North west green group calls for deposit scheme on bottles and levy on plastic cups as new report reveals scale of Britain's litter problem
and live on Freeview channel 276
The research reveals that the bulk of the litter that is being thoughtlessly thrown on our streets, parks and beaches is the result of our insatiable thirst for drinking on the go.
The survey, produced by Wigan-based environmental charity Keep Britain Tidy and commissioned by Defra, also found that almost three-quarters of the litter – a staggering 75 per cent – was the result of drinks consumption.
The most littered item, by volume, was the small plastic bottle (up to 750ml) for non-alcoholic drinks, which accounted for 24.4 per cent of the total, but these are joined by cans, larger bottles, glass bottles, coffee cups, takeaway soft drinks cups and cartons.
Keep Britain Tidy Deputy CEO Richard McIlwain said: “It’s clear our ‘food on the go’ culture of convenience comes with real consequences, with food and drink packaging polluting our environment, which in turn costs millions to clean-up and harms native wildlife and domestic pets.
“It is clear that we urgently need new measures to tackle all types of littering but particularly to address the issue of drinks containers, which make up nearly three-quarters of the volume of litter in this country.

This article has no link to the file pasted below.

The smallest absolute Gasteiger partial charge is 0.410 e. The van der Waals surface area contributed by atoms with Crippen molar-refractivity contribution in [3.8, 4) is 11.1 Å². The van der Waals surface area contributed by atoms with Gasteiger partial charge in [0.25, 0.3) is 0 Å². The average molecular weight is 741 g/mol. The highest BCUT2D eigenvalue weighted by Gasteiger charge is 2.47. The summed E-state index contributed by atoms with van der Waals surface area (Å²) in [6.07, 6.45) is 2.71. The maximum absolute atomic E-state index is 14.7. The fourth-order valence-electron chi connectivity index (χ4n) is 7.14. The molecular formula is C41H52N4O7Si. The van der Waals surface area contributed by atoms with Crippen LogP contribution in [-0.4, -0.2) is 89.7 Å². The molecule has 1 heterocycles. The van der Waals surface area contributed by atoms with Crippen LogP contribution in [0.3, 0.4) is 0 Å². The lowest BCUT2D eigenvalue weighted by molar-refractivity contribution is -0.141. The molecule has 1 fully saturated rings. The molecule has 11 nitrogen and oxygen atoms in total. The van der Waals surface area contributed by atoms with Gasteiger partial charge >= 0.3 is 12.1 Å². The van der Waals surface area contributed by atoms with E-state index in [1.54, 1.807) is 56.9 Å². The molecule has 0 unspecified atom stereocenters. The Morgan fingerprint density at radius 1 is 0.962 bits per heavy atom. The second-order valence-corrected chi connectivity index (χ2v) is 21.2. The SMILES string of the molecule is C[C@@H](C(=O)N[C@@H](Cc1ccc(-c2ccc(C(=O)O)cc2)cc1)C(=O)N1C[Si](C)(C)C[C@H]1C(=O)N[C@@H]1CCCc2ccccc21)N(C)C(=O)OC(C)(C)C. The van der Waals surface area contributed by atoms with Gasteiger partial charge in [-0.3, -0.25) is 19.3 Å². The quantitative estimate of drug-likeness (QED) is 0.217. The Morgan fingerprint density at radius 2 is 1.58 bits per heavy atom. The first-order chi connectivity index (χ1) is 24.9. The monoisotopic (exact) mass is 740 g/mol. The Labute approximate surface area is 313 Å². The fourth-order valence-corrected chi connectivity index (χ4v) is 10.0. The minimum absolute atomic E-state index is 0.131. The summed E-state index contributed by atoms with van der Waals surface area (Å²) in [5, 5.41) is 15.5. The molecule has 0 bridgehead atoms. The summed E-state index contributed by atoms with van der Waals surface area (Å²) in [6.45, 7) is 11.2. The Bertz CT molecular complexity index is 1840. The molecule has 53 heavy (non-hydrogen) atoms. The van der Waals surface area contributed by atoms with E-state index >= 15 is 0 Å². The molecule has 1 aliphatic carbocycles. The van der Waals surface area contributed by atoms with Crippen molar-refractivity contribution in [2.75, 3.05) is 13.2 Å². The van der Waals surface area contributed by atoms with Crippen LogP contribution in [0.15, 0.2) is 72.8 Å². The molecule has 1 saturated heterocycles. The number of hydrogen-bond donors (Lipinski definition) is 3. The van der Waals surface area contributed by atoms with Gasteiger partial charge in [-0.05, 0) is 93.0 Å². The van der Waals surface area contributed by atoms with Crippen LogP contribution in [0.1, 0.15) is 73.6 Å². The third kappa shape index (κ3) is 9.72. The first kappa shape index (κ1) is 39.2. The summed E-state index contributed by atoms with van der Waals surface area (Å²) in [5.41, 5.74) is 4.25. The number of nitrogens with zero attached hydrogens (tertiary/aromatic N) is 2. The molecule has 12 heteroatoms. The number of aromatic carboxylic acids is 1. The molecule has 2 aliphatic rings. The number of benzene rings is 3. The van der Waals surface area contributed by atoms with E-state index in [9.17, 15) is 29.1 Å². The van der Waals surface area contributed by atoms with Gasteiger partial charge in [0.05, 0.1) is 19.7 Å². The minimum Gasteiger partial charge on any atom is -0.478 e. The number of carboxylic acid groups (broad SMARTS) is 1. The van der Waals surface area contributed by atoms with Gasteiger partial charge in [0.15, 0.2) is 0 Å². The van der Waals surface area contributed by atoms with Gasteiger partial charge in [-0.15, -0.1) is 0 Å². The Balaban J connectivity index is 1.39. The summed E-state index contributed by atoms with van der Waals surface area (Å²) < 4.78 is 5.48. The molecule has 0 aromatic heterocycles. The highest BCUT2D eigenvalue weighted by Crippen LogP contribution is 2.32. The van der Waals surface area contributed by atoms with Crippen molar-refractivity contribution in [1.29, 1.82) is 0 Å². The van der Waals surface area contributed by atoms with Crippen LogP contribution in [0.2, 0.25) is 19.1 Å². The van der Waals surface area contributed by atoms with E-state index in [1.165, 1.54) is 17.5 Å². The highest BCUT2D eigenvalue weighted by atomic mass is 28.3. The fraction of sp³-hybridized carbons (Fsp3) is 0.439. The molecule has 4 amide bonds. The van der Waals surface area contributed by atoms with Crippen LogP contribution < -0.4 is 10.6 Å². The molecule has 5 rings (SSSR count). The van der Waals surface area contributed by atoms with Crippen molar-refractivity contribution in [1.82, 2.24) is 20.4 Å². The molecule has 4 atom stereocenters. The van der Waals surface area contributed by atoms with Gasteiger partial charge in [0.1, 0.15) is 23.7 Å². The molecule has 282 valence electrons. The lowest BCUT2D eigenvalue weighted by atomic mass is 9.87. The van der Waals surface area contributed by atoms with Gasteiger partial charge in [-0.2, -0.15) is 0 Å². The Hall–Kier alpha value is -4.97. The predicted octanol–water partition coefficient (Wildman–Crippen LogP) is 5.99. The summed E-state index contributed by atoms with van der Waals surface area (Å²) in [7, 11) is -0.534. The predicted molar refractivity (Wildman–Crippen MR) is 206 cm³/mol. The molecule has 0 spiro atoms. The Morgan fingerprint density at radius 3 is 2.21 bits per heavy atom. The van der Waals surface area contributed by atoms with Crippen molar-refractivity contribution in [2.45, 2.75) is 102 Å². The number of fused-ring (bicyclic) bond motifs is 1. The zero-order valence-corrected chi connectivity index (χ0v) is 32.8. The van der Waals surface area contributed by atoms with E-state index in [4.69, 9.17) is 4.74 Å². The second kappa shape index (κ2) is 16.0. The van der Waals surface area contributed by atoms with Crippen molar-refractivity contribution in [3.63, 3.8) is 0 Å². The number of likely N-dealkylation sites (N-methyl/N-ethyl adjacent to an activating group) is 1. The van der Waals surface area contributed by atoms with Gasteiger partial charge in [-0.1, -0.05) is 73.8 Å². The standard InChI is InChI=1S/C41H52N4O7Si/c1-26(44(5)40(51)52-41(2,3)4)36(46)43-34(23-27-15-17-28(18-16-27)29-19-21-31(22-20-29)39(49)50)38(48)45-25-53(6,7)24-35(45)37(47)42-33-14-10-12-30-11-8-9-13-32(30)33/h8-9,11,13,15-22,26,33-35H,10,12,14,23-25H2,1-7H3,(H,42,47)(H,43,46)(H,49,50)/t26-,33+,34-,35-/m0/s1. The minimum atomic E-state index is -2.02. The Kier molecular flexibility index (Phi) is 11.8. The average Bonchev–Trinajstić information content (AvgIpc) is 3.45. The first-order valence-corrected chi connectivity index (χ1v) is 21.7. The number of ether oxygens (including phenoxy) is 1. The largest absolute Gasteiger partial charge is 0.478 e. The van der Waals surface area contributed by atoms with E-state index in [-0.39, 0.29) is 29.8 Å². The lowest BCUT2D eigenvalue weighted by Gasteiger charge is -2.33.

“This is why we need a well-designed and comprehensive deposit return scheme as soon as possible, for all sizes of plastic, glass and aluminium drinks containers.
“In more than 40 countries and regions around the world, such schemes can drive up collection rates for drinks containers to over 90 per cent, creating clean material for recycling and reducing littering.
“We are delighted that the Government is pressing ahead with plans to introduce a deposit return scheme for drinks bottles and cans in 2023 and government must ensure this timescale does not slip.
“In addition, Keep Britain Tidy are also calling for the introduction of a charge on single-use plastic and plastic-lined cups, including those use for take-away coffees and cold drinks. The charge on single-use plastic carrier bags reduced consumption by up to 90 per cent and evidence suggests that a charge on single-use cups could in turn nudge us away from single-use and towards a refill culture for drinks-on-the-go.
The research, carried out before the Coronavirus pandemic and subsequent lockdown, showed that despite the fall in the number of smokers over the past decade, cigarette butts are littered more than anything else, accounting for 66 per cent of all litter items dropped.
Mr McIlwain added: “The Government’s own Environment Bill introduces the concept of extended producer responsibility (EPR), initially for packaging but with scope to encompass other products. EPR aims to make companies responsible for 100 per cent of the net costs of dealing with the products when they become waste, which includes the cost of clearing up those products if littered.
“Given the prevalence of cigarette litter, we believe government should ensure that EPR is applied to the tobacco industry, not just for cigarette packaging but for cigarette butts, which account for two-thirds of all littered items.
“To clean up this country, and to change the behaviour of those who, as we have seen so clearly in the past few weeks, think it is acceptable to pollute our beautiful parks and beaches with their rubbish, we need everyone to play their part and pay their fair share. Only then will we have an environment of which we can be proud.”